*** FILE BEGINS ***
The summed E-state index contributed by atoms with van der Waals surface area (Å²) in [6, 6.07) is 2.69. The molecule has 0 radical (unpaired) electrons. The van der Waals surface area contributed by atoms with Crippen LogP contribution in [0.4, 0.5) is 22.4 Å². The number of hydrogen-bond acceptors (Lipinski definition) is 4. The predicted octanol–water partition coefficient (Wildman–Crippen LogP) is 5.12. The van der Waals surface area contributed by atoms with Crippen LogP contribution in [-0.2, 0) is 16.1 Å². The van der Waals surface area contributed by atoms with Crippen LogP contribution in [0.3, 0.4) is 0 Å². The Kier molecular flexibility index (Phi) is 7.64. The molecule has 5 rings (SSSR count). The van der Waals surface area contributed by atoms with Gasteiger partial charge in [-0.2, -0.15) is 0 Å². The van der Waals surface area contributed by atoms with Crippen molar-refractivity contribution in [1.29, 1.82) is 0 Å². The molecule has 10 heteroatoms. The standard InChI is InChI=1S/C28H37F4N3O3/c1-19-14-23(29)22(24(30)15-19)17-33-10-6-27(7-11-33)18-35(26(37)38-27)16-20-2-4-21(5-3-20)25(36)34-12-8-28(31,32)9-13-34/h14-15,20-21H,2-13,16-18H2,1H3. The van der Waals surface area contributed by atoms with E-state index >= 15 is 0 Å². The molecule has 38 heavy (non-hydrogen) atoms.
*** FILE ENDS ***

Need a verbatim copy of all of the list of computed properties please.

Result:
The summed E-state index contributed by atoms with van der Waals surface area (Å²) in [6, 6.07) is 2.69. The molecule has 0 radical (unpaired) electrons. The van der Waals surface area contributed by atoms with Crippen LogP contribution in [0.4, 0.5) is 22.4 Å². The number of hydrogen-bond acceptors (Lipinski definition) is 4. The predicted octanol–water partition coefficient (Wildman–Crippen LogP) is 5.12. The van der Waals surface area contributed by atoms with Crippen LogP contribution in [-0.2, 0) is 16.1 Å². The van der Waals surface area contributed by atoms with Crippen LogP contribution in [0.3, 0.4) is 0 Å². The Kier molecular flexibility index (Phi) is 7.64. The molecule has 5 rings (SSSR count). The van der Waals surface area contributed by atoms with Gasteiger partial charge in [-0.2, -0.15) is 0 Å². The van der Waals surface area contributed by atoms with Crippen molar-refractivity contribution in [1.29, 1.82) is 0 Å². The molecule has 10 heteroatoms. The standard InChI is InChI=1S/C28H37F4N3O3/c1-19-14-23(29)22(24(30)15-19)17-33-10-6-27(7-11-33)18-35(26(37)38-27)16-20-2-4-21(5-3-20)25(36)34-12-8-28(31,32)9-13-34/h14-15,20-21H,2-13,16-18H2,1H3. The van der Waals surface area contributed by atoms with E-state index >= 15 is 0 Å². The molecule has 38 heavy (non-hydrogen) atoms.